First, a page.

In the last 5-10 years, diversity of thought has become the term to describe the benefits of both inclusion, and diversity. Except there is a disconnect/ it feels more comfortable to focus on inclusion and cognitive diversity and stop already with the counting of people.
Focusing exclusively on inclusion and diversity of thought reproduces the status quo- many current tech firms comprised of only white men below 40 have both high levels of inclusion and different perspectives (or acquired diversity) that come from their personal history (growing up rural, city, large family, single parent), but with no inherent diversity.
Historically in organisations, diversity has been the focus of compliance, or counting people, and there is criticism from some on how this focus on inherent diversity produces better outcomes or decisions. Inherent diversity has been typically managed by diversity councils, mentoring, representative/ networking /employee resource groups as a HR effort. In 2011 as IBM’s Diversity Recruitment Leader, with a group of senior leaders at IBM’s Global Diversity Summit, we were challenged on a mindset shift from the keynote speaker, Andres Tapias on bringing dual focus to Inclusion & Diversity. At that time, IBM had more than 230 Diversity Network Groups across the world.
Many organisations are also challenged with the same mindset shift; focusing on inclusion to breakdown barriers for all, without losing the focus on both acquired and inherent diversity. But how this can actually play out in organisations is where non-white people and/or women are labelled as “diverse” given an employee group to join, and “inclusion” becomes a segregated channel for everyone who isn’t a white man to discuss among themselves.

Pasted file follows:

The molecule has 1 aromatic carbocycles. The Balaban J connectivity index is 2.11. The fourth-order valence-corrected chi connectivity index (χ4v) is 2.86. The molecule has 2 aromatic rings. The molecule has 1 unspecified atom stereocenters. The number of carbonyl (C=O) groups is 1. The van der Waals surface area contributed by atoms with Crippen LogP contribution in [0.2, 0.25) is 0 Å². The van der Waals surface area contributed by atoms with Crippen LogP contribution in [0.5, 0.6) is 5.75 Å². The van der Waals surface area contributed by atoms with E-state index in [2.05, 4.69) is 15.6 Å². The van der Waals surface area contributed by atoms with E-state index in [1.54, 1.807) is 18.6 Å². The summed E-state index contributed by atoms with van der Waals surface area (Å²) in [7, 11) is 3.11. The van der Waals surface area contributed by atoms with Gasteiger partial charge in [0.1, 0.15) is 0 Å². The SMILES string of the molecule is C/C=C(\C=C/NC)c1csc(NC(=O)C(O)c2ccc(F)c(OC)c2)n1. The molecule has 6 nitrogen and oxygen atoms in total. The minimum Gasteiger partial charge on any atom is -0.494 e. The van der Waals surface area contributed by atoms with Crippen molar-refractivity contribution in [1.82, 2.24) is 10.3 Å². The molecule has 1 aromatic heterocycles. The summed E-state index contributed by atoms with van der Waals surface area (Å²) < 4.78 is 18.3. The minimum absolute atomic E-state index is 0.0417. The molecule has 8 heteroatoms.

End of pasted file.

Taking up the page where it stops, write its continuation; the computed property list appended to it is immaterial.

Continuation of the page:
Last year, Deloitte US announced that it was time to move past inherent diversity groups or representative groups, phasing out groups like the Women’s Initiative (WIN) and LGBT group Globe, and replacing them with “inclusion councils” where all employees are welcome as an attempt to bring the majority — white men — into the conversation. This move follows new research from Deloitte and the Billie Jean King Leadership Initiative revealing that Millennials view cognitive diversity as a critical element for innovation, and are rejecting current programs and frameworks organisations are using today to foster inclusiveness.